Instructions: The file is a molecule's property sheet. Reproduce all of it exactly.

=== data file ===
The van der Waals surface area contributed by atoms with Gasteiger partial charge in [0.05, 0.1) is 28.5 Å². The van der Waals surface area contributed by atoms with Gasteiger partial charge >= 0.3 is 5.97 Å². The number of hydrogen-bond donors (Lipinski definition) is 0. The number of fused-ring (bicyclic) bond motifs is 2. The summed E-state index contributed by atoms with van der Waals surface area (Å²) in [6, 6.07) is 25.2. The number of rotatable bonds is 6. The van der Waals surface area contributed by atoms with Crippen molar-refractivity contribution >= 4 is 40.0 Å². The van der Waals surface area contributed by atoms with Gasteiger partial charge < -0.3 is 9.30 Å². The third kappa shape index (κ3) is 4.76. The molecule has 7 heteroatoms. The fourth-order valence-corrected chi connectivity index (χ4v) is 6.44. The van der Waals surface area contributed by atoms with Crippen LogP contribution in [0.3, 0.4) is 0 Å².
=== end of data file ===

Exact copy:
The van der Waals surface area contributed by atoms with Gasteiger partial charge in [0.05, 0.1) is 28.5 Å². The van der Waals surface area contributed by atoms with Gasteiger partial charge >= 0.3 is 5.97 Å². The number of hydrogen-bond donors (Lipinski definition) is 0. The number of fused-ring (bicyclic) bond motifs is 2. The summed E-state index contributed by atoms with van der Waals surface area (Å²) in [6, 6.07) is 25.2. The number of rotatable bonds is 6. The van der Waals surface area contributed by atoms with Crippen molar-refractivity contribution >= 4 is 40.0 Å². The van der Waals surface area contributed by atoms with Gasteiger partial charge < -0.3 is 9.30 Å². The third kappa shape index (κ3) is 4.76. The molecule has 7 heteroatoms. The fourth-order valence-corrected chi connectivity index (χ4v) is 6.44. The van der Waals surface area contributed by atoms with Crippen LogP contribution in [0.3, 0.4) is 0 Å².